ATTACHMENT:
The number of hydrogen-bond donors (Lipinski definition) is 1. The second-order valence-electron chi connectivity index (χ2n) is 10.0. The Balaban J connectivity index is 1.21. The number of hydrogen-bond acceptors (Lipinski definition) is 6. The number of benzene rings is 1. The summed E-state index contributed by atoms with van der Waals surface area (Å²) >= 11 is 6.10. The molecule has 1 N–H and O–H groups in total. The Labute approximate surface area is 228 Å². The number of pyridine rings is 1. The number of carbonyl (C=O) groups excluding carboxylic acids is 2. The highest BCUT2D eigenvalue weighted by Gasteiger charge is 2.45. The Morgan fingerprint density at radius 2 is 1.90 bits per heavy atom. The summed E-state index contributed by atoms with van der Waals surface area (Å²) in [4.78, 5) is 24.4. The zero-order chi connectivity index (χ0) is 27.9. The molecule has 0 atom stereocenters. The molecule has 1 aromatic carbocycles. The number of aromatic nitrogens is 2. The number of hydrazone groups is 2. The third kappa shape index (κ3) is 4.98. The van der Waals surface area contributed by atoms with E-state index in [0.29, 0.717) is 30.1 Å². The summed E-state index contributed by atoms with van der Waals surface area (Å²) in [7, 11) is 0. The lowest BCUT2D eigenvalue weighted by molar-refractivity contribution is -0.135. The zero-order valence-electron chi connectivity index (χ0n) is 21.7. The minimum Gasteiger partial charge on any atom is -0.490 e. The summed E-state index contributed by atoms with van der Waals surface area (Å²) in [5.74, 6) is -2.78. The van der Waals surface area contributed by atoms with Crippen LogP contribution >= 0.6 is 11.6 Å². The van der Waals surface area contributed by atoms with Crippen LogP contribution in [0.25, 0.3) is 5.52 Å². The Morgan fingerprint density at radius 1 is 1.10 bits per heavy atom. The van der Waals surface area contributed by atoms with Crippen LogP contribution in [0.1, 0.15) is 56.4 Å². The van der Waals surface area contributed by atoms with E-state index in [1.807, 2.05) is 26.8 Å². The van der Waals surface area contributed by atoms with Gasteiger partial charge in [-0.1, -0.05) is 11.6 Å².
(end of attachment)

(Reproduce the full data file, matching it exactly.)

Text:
The number of hydrogen-bond donors (Lipinski definition) is 1. The second-order valence-electron chi connectivity index (χ2n) is 10.0. The Balaban J connectivity index is 1.21. The number of hydrogen-bond acceptors (Lipinski definition) is 6. The number of benzene rings is 1. The summed E-state index contributed by atoms with van der Waals surface area (Å²) >= 11 is 6.10. The molecule has 1 N–H and O–H groups in total. The Labute approximate surface area is 228 Å². The number of pyridine rings is 1. The number of carbonyl (C=O) groups excluding carboxylic acids is 2. The highest BCUT2D eigenvalue weighted by Gasteiger charge is 2.45. The Morgan fingerprint density at radius 2 is 1.90 bits per heavy atom. The summed E-state index contributed by atoms with van der Waals surface area (Å²) in [4.78, 5) is 24.4. The zero-order chi connectivity index (χ0) is 27.9. The molecule has 0 atom stereocenters. The molecule has 1 aromatic carbocycles. The number of aromatic nitrogens is 2. The number of hydrazone groups is 2. The third kappa shape index (κ3) is 4.98. The van der Waals surface area contributed by atoms with E-state index in [0.29, 0.717) is 30.1 Å². The summed E-state index contributed by atoms with van der Waals surface area (Å²) in [7, 11) is 0. The lowest BCUT2D eigenvalue weighted by molar-refractivity contribution is -0.135. The zero-order valence-electron chi connectivity index (χ0n) is 21.7. The minimum Gasteiger partial charge on any atom is -0.490 e. The summed E-state index contributed by atoms with van der Waals surface area (Å²) in [5.74, 6) is -2.78. The van der Waals surface area contributed by atoms with Crippen LogP contribution >= 0.6 is 11.6 Å². The van der Waals surface area contributed by atoms with Crippen LogP contribution in [0.25, 0.3) is 5.52 Å². The Morgan fingerprint density at radius 1 is 1.10 bits per heavy atom. The van der Waals surface area contributed by atoms with Crippen LogP contribution in [0.1, 0.15) is 56.4 Å². The van der Waals surface area contributed by atoms with E-state index in [1.807, 2.05) is 26.8 Å². The van der Waals surface area contributed by atoms with Gasteiger partial charge in [-0.1, -0.05) is 11.6 Å².